PHASE ONE of 2020: ALL IS LOST AND THIS IS GOING TO SUCK! The weddings got cancelled, changed, and moved, so I was certain that I would make no money in 2020. I started my farm in earnest 4 years ago and within 2 years it was clear that wedding florals would be the best way forward for me in terms of a sustainable business model. The year – 2020 – that I thought was going to be a break-out (meaning I’d make a decent salary and be able to invest in the final bit of infrastructure I needed) was sure to be a dud. The buzz in the flower farmer groups was that we were in for it and as nonessential workers everything would have to be shut down, no one would buy flowers, and for many farms this was the end of the road. There was a lot of scared talk, particularly from farms who had several employees and who were agro-tourism destinations.


PHASE TWO: IT DIDN’T SUCK AFTER ALL. The community came out for me, I continued to grow, and while some of my income was gone from weddings, more of my income came by other means. In fact, financially things are ahead of last year (though probably not where I would have been) AND it was a great year for learning, thinking, growing, and connecting. And I got my infrastructure. I increased planting, I had a lot of failure (per usual)…and I had some really great help. I am very, very thankful that I am tiny, this year more than ever. I’m especially thankful that I don’t have big loans for land or equipment or space. The stress that I’ve had has been largely based on my own physical limitations and the need to respond to the changing market. If anything, my business has grown this year. So 2021 should be very interesting!

Continue reading “2020 in Review”

No floral foam for me! An environmental and sustainable guarantee.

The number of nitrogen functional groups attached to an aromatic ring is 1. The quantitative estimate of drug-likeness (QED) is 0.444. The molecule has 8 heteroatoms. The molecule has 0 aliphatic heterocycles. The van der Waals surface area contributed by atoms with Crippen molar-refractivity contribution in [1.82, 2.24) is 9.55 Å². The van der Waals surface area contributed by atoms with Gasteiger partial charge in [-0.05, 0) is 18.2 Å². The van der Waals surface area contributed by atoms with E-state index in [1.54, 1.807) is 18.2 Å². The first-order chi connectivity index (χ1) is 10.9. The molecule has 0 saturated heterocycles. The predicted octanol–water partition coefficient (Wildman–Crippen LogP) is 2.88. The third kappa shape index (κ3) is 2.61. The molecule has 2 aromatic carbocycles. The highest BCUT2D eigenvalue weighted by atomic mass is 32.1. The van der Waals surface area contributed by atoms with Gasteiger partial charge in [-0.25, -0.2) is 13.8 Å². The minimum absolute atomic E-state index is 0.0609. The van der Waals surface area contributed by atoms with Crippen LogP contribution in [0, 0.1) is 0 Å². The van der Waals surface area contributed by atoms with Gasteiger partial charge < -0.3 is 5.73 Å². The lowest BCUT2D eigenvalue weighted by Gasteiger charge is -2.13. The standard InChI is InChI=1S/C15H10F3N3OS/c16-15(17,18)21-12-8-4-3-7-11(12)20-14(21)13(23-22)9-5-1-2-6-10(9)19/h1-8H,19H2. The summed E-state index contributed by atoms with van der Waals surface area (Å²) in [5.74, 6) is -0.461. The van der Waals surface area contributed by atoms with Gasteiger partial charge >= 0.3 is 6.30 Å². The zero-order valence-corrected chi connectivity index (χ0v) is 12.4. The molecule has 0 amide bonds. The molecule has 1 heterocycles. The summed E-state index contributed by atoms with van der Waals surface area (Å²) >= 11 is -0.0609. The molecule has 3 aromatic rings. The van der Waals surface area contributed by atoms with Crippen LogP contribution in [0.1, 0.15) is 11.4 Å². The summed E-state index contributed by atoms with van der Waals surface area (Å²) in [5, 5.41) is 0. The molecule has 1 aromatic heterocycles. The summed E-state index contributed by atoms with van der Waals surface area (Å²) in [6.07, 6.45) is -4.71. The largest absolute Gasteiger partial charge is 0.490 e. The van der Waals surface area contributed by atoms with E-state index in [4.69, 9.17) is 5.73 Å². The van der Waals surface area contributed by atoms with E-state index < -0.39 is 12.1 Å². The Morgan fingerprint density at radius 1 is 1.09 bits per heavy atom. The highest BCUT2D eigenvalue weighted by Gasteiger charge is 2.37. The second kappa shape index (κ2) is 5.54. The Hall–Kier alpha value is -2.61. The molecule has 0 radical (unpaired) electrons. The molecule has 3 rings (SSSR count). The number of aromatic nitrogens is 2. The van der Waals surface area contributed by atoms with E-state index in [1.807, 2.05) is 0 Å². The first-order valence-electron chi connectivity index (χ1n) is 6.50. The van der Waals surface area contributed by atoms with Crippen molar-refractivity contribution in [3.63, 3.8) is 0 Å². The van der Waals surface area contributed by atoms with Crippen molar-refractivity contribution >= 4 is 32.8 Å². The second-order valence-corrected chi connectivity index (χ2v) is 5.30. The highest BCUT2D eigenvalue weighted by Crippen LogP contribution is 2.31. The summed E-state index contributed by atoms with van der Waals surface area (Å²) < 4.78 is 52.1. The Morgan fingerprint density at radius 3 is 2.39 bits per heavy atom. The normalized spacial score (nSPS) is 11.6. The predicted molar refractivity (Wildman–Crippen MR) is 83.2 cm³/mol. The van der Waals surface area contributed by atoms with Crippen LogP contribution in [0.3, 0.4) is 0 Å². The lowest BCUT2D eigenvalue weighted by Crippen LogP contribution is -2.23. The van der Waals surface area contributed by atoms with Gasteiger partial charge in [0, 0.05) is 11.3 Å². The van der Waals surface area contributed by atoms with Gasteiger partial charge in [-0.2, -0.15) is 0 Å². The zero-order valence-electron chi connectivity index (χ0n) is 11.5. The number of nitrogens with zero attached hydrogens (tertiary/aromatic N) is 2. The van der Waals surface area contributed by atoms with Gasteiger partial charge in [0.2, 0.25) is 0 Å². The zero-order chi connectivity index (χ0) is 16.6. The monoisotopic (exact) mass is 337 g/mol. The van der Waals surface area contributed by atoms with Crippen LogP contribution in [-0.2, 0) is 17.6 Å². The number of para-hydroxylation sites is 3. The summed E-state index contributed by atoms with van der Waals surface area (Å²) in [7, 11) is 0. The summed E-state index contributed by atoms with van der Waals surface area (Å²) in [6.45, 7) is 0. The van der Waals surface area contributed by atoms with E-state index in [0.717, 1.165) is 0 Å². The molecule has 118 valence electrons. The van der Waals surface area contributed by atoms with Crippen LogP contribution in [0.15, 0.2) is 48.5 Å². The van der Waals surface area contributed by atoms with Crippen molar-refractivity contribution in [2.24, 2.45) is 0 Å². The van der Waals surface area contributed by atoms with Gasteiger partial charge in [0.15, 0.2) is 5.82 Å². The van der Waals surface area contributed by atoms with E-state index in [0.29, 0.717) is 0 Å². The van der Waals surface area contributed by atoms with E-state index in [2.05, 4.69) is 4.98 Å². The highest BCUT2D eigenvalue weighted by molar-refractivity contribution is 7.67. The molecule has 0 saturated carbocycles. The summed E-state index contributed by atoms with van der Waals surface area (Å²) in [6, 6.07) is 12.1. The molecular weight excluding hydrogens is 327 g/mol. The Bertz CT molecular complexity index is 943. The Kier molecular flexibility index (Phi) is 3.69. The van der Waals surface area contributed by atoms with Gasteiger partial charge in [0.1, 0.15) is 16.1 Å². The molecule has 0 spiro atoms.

Floral garland made with no foam. Photo by me.

I started in this business as a home gardener. For years before I owned Passalongs Farm or made a single wedding bouquet, I tended large perennial gardens, tried to grow veggies, and worked at a farmers’ market, where I fell in love with farmers and farm culture. Personally, I’ve always recycled, cooked from scratch as much as possible, and tried to reduce waste. I’m thrifty, environmentally conscious – oh, and happen to be partnered up with a husband whose business is energy efficiency in all forms. We are not as green as some, but greener than most.

When I started creating floral designs beyond simple bouquets I was astonished at the amount of waste there is in this business. An example: if I buy 24 roses at our local wholesaler, not only have those roses traveled from who knows where (Central America or Colombia, likely) and have been refrigerated for who knows how long (3 weeks?) but they come wrapped in lots and lots of packaging. 24 roses from the wholesaler are wrapped in layers of paper, cardboard, and finally plastic, then my wholesaler wraps all the flowers up in more paper or puts them back in their waxed shipping boxes.

Contrast that with flowers I buy from local farms: unwrapped, maybe with a rubber band holding them in bunches, transferred from their buckets to my buckets.

Contrast that with flowers I grow myself in my permaculture beds: I simply walk out my door and cut them. Yes, there were costs and fossil fuels and shipping involved, depending what it is I’m cutting, but there’s no packaging to throw away or recycle.

Continue reading “No floral foam for me! An environmental and sustainable guarantee.”